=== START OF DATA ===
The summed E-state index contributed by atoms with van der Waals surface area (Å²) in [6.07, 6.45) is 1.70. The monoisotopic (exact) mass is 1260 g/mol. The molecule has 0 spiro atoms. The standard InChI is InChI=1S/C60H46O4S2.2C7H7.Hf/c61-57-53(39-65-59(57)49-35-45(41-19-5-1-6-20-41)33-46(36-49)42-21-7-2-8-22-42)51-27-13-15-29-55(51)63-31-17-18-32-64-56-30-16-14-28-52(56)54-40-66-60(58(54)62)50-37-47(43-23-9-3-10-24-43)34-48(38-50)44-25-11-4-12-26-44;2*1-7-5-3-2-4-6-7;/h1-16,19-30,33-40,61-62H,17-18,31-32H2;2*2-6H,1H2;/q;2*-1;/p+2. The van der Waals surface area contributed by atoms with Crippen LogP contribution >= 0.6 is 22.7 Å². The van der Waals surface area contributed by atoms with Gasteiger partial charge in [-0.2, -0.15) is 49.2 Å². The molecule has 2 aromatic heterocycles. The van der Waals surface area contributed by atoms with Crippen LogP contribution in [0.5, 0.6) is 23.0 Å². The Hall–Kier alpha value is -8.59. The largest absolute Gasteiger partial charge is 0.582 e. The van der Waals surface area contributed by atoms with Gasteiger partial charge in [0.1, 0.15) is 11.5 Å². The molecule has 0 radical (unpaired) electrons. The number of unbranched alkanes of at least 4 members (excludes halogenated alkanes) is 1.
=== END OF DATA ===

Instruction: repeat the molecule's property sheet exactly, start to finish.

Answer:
The summed E-state index contributed by atoms with van der Waals surface area (Å²) in [6.07, 6.45) is 1.70. The monoisotopic (exact) mass is 1260 g/mol. The molecule has 0 spiro atoms. The standard InChI is InChI=1S/C60H46O4S2.2C7H7.Hf/c61-57-53(39-65-59(57)49-35-45(41-19-5-1-6-20-41)33-46(36-49)42-21-7-2-8-22-42)51-27-13-15-29-55(51)63-31-17-18-32-64-56-30-16-14-28-52(56)54-40-66-60(58(54)62)50-37-47(43-23-9-3-10-24-43)34-48(38-50)44-25-11-4-12-26-44;2*1-7-5-3-2-4-6-7;/h1-16,19-30,33-40,61-62H,17-18,31-32H2;2*2-6H,1H2;/q;2*-1;/p+2. The van der Waals surface area contributed by atoms with Crippen LogP contribution >= 0.6 is 22.7 Å². The van der Waals surface area contributed by atoms with Gasteiger partial charge in [-0.2, -0.15) is 49.2 Å². The molecule has 2 aromatic heterocycles. The van der Waals surface area contributed by atoms with Crippen LogP contribution in [0.5, 0.6) is 23.0 Å². The Hall–Kier alpha value is -8.59. The largest absolute Gasteiger partial charge is 0.582 e. The van der Waals surface area contributed by atoms with Gasteiger partial charge in [0.1, 0.15) is 11.5 Å². The molecule has 0 radical (unpaired) electrons. The number of unbranched alkanes of at least 4 members (excludes halogenated alkanes) is 1.